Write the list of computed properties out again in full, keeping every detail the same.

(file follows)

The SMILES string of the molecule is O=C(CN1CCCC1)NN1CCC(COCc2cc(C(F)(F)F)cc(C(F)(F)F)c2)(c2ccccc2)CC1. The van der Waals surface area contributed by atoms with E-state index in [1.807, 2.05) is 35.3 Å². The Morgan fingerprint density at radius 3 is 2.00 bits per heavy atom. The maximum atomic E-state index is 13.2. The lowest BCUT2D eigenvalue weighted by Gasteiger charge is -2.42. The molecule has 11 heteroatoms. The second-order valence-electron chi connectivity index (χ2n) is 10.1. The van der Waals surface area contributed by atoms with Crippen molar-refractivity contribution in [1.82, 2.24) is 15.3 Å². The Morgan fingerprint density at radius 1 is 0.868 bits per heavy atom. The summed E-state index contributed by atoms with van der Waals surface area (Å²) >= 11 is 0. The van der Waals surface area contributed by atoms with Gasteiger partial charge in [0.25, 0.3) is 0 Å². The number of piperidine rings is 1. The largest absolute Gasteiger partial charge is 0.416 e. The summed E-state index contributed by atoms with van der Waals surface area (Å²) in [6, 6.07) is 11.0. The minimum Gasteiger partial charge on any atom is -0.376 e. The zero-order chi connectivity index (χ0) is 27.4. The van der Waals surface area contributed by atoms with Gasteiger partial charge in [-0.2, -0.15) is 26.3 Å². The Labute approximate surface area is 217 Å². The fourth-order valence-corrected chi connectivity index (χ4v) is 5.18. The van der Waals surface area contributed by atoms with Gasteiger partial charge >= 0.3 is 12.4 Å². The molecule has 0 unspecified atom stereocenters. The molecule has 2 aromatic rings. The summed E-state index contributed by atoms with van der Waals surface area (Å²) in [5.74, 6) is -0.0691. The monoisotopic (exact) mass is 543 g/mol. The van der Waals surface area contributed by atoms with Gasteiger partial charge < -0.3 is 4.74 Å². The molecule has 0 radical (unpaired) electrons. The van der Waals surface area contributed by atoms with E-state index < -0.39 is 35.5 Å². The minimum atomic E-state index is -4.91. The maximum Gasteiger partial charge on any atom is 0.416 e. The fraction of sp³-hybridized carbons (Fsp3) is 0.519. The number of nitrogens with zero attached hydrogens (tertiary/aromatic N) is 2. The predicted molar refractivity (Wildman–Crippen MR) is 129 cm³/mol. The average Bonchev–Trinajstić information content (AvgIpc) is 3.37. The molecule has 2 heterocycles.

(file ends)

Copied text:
The SMILES string of the molecule is O=C(CN1CCCC1)NN1CCC(COCc2cc(C(F)(F)F)cc(C(F)(F)F)c2)(c2ccccc2)CC1. The van der Waals surface area contributed by atoms with E-state index in [1.807, 2.05) is 35.3 Å². The Morgan fingerprint density at radius 3 is 2.00 bits per heavy atom. The maximum atomic E-state index is 13.2. The lowest BCUT2D eigenvalue weighted by Gasteiger charge is -2.42. The molecule has 11 heteroatoms. The second-order valence-electron chi connectivity index (χ2n) is 10.1. The van der Waals surface area contributed by atoms with Crippen molar-refractivity contribution in [1.82, 2.24) is 15.3 Å². The Morgan fingerprint density at radius 1 is 0.868 bits per heavy atom. The summed E-state index contributed by atoms with van der Waals surface area (Å²) >= 11 is 0. The van der Waals surface area contributed by atoms with Gasteiger partial charge in [0.25, 0.3) is 0 Å². The number of piperidine rings is 1. The largest absolute Gasteiger partial charge is 0.416 e. The summed E-state index contributed by atoms with van der Waals surface area (Å²) in [6, 6.07) is 11.0. The minimum Gasteiger partial charge on any atom is -0.376 e. The zero-order chi connectivity index (χ0) is 27.4. The van der Waals surface area contributed by atoms with Gasteiger partial charge in [-0.2, -0.15) is 26.3 Å². The Labute approximate surface area is 217 Å². The fourth-order valence-corrected chi connectivity index (χ4v) is 5.18. The van der Waals surface area contributed by atoms with Gasteiger partial charge >= 0.3 is 12.4 Å². The molecule has 0 unspecified atom stereocenters. The molecule has 2 aromatic rings. The summed E-state index contributed by atoms with van der Waals surface area (Å²) in [5.74, 6) is -0.0691. The monoisotopic (exact) mass is 543 g/mol. The van der Waals surface area contributed by atoms with Gasteiger partial charge < -0.3 is 4.74 Å². The molecule has 0 radical (unpaired) electrons. The van der Waals surface area contributed by atoms with E-state index < -0.39 is 35.5 Å². The minimum atomic E-state index is -4.91. The maximum Gasteiger partial charge on any atom is 0.416 e. The fraction of sp³-hybridized carbons (Fsp3) is 0.519. The number of nitrogens with zero attached hydrogens (tertiary/aromatic N) is 2. The predicted molar refractivity (Wildman–Crippen MR) is 129 cm³/mol. The average Bonchev–Trinajstić information content (AvgIpc) is 3.37. The molecule has 2 heterocycles.